Choices of adhesives—general introduction to structure adhesives
This tutorial report focus on the choices of adhesives. The most common type of adhesives, characteristics of each type are introduced. The basic procedure for polymer adhesives as well as the corresponded mechanical properties and test methods are introduced.
As we all know, the basic function of adhesives is joining parts (different material, different pieces). Compared to mechanical joints, like fasteners, adhesives own their own advantages, like lighter weight, eliminate or minimize corrosion, eliminate joint fatigue, distribute lodes over wider surface area and so on. Compare to metal like solder or glass like inorganic glass powder, adhesives is relatively quick and simple to operate.
Table1: basic adhesive way
Adhesive types do not follow any common nomenclature, however, we can describe them in our own way to avoid confusion. Optical adhesives are usually glass-to-glass adhesives, which imply the transmission quality. Structure adhesives are more for mechanical parts of a system. Elastomers use rubbery properties for sealing and to provide compliance. In this tutorial, instead of cement optical components together (doublets and achromats) we focus on the situation of optics-to-mechanics or structural adhesives.
There is no intermediate state for adhesives. ”best” when they work correctly, “worst” when they fail. To make it effective, it must be able to wet the substrate, It must harden and it must be able to transmit load between the two surfaces/substrates being adhered well. Thousands of adhesives are available now, and each of them owe their own characteristics, which affect their performances.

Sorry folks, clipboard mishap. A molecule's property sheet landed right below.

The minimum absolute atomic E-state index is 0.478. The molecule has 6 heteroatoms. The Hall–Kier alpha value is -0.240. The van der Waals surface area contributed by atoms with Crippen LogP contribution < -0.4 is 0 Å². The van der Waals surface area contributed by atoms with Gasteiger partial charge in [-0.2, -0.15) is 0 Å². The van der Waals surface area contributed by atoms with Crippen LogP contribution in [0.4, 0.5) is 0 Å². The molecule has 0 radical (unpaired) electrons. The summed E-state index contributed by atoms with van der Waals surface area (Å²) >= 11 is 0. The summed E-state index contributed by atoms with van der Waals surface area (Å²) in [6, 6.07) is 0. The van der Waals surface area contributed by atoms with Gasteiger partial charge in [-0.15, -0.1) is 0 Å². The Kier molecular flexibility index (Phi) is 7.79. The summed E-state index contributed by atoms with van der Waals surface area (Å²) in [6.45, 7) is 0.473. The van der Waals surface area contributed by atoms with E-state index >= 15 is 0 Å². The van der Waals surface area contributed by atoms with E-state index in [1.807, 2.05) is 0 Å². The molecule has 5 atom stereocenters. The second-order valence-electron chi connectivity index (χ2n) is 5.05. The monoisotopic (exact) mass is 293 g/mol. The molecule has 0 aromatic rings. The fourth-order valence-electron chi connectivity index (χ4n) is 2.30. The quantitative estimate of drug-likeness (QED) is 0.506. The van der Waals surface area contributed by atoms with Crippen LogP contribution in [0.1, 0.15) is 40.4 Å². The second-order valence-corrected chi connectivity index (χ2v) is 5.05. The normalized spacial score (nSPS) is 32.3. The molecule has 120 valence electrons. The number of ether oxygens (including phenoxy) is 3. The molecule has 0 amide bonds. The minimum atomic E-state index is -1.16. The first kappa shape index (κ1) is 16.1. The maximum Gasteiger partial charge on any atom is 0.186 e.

An ability of an uncured adhesive to make intimate contact with the substrate in order to facilitate a bond. Surface tension 30~35 dynes/cm3
A fluid’s resistance to flow. The “thickness” of the fluid
multi-part adhesives- harden by mixing two or more components, individual components of a multi-component adhesive are not adhesive by nature, they react with each other after being mixed and show full adhesion only on curing.
one part adhesives- cured by chemical reaction with external energy source,for example, UV light, heat and moisture.
Stiffness of adhesive which can be defined for shear and axial stiffness is an important parameter. For stiffness analysis, we have to use the proper modulus for stiffness analysis, which depend on the bonded thickness and area.
Shear stiffness —thermal effect, out gassing process
figure1: tensile loading(left) no loading(middle) compressive loading(right)
when axial length>> width young’s modulus
when thickness << width bulk modulus
while shape factor
From which we now that thinner it is, larger young’s modulus it is, stiffer it is.
The strength of an adhesive indicates the maximum amount of stress that can be applied in a particular geometry (i.e. tensile, compressive, shear, peel, or cleavage) without failure of the adhesive. For permanent bonds, this should be high; for temporary bonds, it should be low. Structural adhesives typically have a tensile or shear strength in excess of 1,000 psi.
figure 2: examples of out of adhesive strength
Will change corresponded with time, good compliance need higher hardness.
Temperature can strongly affect the properties of adhesives. In fact, this is one of the major tradeoffs when considering the use of adhesives vs. mechanical fasteners. The following are several important temperature related properties of adhesives.
Maximum Continuous Operating Temperature
This is the highest temperature that the cured adhesive can endure for an extended time without deteriorating. For epoxies, this is usually 125 degrees C or higher. Adhesive suppliers normally report both the maximum and minimum recommended extended exposure temperatures for their formulations and it is important to consider both extremes in the context of the proposed application.
Coefficient of Thermal Expansion (CTE)